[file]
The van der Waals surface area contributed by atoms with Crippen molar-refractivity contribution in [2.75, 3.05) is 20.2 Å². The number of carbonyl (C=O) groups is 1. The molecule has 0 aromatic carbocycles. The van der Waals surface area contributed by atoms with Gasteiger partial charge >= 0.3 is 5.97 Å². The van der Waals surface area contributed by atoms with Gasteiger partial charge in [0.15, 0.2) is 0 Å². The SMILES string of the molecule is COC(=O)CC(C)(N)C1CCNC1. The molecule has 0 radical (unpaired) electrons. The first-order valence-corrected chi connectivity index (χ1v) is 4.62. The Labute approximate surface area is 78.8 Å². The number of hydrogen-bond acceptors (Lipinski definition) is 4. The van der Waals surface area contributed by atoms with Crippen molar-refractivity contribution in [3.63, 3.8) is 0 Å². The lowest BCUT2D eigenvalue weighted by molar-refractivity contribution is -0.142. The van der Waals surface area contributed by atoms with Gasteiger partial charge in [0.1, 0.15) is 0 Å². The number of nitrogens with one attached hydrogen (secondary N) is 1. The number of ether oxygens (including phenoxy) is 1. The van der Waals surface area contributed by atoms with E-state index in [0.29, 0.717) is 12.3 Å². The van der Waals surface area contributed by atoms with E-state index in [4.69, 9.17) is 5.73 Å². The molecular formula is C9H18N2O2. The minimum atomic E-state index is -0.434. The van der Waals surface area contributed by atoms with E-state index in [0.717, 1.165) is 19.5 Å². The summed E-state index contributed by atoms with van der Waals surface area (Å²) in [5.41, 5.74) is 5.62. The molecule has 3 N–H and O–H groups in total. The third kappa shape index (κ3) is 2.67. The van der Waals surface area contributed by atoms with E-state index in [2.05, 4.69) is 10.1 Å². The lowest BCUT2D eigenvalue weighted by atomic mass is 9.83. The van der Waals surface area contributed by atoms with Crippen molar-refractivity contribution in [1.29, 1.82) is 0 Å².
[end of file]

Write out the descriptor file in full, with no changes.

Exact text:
The van der Waals surface area contributed by atoms with Crippen molar-refractivity contribution in [2.75, 3.05) is 20.2 Å². The number of carbonyl (C=O) groups is 1. The molecule has 0 aromatic carbocycles. The van der Waals surface area contributed by atoms with Gasteiger partial charge >= 0.3 is 5.97 Å². The van der Waals surface area contributed by atoms with Gasteiger partial charge in [0.15, 0.2) is 0 Å². The SMILES string of the molecule is COC(=O)CC(C)(N)C1CCNC1. The molecule has 0 radical (unpaired) electrons. The first-order valence-corrected chi connectivity index (χ1v) is 4.62. The Labute approximate surface area is 78.8 Å². The number of hydrogen-bond acceptors (Lipinski definition) is 4. The van der Waals surface area contributed by atoms with Crippen molar-refractivity contribution in [3.63, 3.8) is 0 Å². The lowest BCUT2D eigenvalue weighted by molar-refractivity contribution is -0.142. The van der Waals surface area contributed by atoms with Gasteiger partial charge in [0.1, 0.15) is 0 Å². The number of nitrogens with one attached hydrogen (secondary N) is 1. The number of ether oxygens (including phenoxy) is 1. The van der Waals surface area contributed by atoms with E-state index in [0.29, 0.717) is 12.3 Å². The van der Waals surface area contributed by atoms with E-state index in [4.69, 9.17) is 5.73 Å². The molecular formula is C9H18N2O2. The minimum atomic E-state index is -0.434. The van der Waals surface area contributed by atoms with E-state index in [0.717, 1.165) is 19.5 Å². The summed E-state index contributed by atoms with van der Waals surface area (Å²) in [5.41, 5.74) is 5.62. The molecule has 3 N–H and O–H groups in total. The third kappa shape index (κ3) is 2.67. The van der Waals surface area contributed by atoms with E-state index in [2.05, 4.69) is 10.1 Å². The lowest BCUT2D eigenvalue weighted by atomic mass is 9.83. The van der Waals surface area contributed by atoms with Crippen molar-refractivity contribution in [1.29, 1.82) is 0 Å².